Thomas Hardy

(2 June 1840 – 11 January 1928 / Dorchester / England)

Thomas Hardy Quotes

  • ''And yet to every bad there is a worse.''
    Thomas Hardy (1840-1928), British novelist, poet. The Woodlanders, ch. 34 (1887).
    152 person liked.
    50 person did not like.
  • ''And ghosts then keep their distance; and I know some liberty.''
    Thomas Hardy (1840-1928), British novelist, poet. Wessex Heights (l. 32). . . The Complete Poems of Thomas Hardy. James Gibson, ed. (1978) Macmillan.
    78 person liked.
    55 person did not like.
  • ''It is difficult for a woman to define her feelings in language which is chiefly made by men to express theirs.''
    Thomas Hardy (1840-1928), British novelist, poet. Bathsheba, in Far from the Madding Crowd, ch. 51 (1874).
    126 person liked.
    56 person did not like.
  • ''The value of old age depends upon the person who reaches it. To some men of early performance it is useless. To others, who are late to develop, it just enables them to finish the job.''
    Thomas Hardy (1840-1928), British novelist, poet. "Birthday Notes," quoted in Florence Emily Hardy, The Later Years of Thomas Hardy, ch. 17 (1930).
    92 person liked.
    50 person did not like.
  • ''Of course poets have morals and manners of their own, and custom is no argument with them.''
    Thomas Hardy (1840-1928), British novelist, poet. Faith, in The Hand of Ethelberta, ch. 2 (1875).
    61 person liked.
    59 person did not like.
  • ''It is safer to accept any chance that offers itself, and extemporize a procedure to fit it, than to get a good plan matured, and wait for a chance of using it.''
    Thomas Hardy (1840-1928), British novelist, poet. Far from the Madding Crowd, ch. VI (1874).
    14 person liked.
    8 person did not like.
  • ''A resolution to avoid an evil is seldom framed till the evil is so far advanced as to make avoidance impossible.''
    Thomas Hardy (1840-1928), British novelist, poet. Far from the Madding Crowd, ch. 18 (1874).
    14 person liked.
    8 person did not like.
  • ''A lover without indiscretion is no lover at all. Circumspection and devotion are a contradiction in terms.''
    Thomas Hardy (1840-1928), British novelist, poet. Ladywell, in The Hand of Ethelberta, ch. 20 (1875).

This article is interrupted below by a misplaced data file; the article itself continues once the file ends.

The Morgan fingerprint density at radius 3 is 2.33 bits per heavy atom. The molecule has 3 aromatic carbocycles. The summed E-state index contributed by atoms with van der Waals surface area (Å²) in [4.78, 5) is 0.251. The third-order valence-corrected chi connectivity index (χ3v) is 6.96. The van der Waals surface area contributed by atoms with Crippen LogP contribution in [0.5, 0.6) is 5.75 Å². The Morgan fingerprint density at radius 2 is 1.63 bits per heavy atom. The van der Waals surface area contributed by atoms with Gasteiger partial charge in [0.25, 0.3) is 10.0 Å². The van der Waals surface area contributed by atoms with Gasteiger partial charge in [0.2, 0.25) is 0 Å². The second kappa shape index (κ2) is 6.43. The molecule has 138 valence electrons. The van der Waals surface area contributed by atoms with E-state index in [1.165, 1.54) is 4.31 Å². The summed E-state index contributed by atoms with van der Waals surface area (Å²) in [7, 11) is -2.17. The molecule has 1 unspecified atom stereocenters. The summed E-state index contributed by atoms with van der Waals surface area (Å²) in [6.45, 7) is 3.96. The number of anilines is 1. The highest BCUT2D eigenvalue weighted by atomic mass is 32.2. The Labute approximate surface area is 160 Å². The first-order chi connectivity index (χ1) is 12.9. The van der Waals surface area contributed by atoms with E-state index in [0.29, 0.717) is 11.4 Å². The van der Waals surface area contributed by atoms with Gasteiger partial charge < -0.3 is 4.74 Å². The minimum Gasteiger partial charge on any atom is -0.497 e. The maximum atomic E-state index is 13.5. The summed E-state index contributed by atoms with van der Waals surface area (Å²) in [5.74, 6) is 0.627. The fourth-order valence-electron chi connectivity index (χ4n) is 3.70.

14 person liked.
    7 person did not like.
  • ''Some folk want their luck buttered.''
    Thomas Hardy (1840-1928), British novelist, poet. Mrs. Cuxcom, in The Mayor of Casterbridge, ch. 13 (1886).
    12 person liked.
    8 person did not like.
  • ''Like the British Constitution, she owes her success in practice to her inconsistencies in principle.''
    Thomas Hardy (1840-1928), British novelist, poet. Mrs. Napper, in The Hand of Ethelberta, ch. 9 (1876). Speaking of Ethelberta.
    12 person liked.
    8 person did not like.

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Best Poem of Thomas Hardy

"How Great My Grief" (Triolet)

How great my grief, my joys how few,
Since first it was my fate to know thee!
- Have the slow years not brought to view
How great my grief, my joys how few,
Nor memory shaped old times anew,
   Nor loving-kindness helped to show thee
How great my grief, my joys how few,
   Since first it was my fate to know thee?

Read the full of "How Great My Grief" (Triolet)

The Dream-Follower

A dream of mine flew over the mead
   To the halls where my old Love reigns;
And it drew me on to follow its lead:
   And I stood at her window-panes;

And I saw but a thing of flesh and bone
   Speeding on to its cleft in the clay;
And my dream was scared, and expired on a moan,
   And I whitely hastened away.

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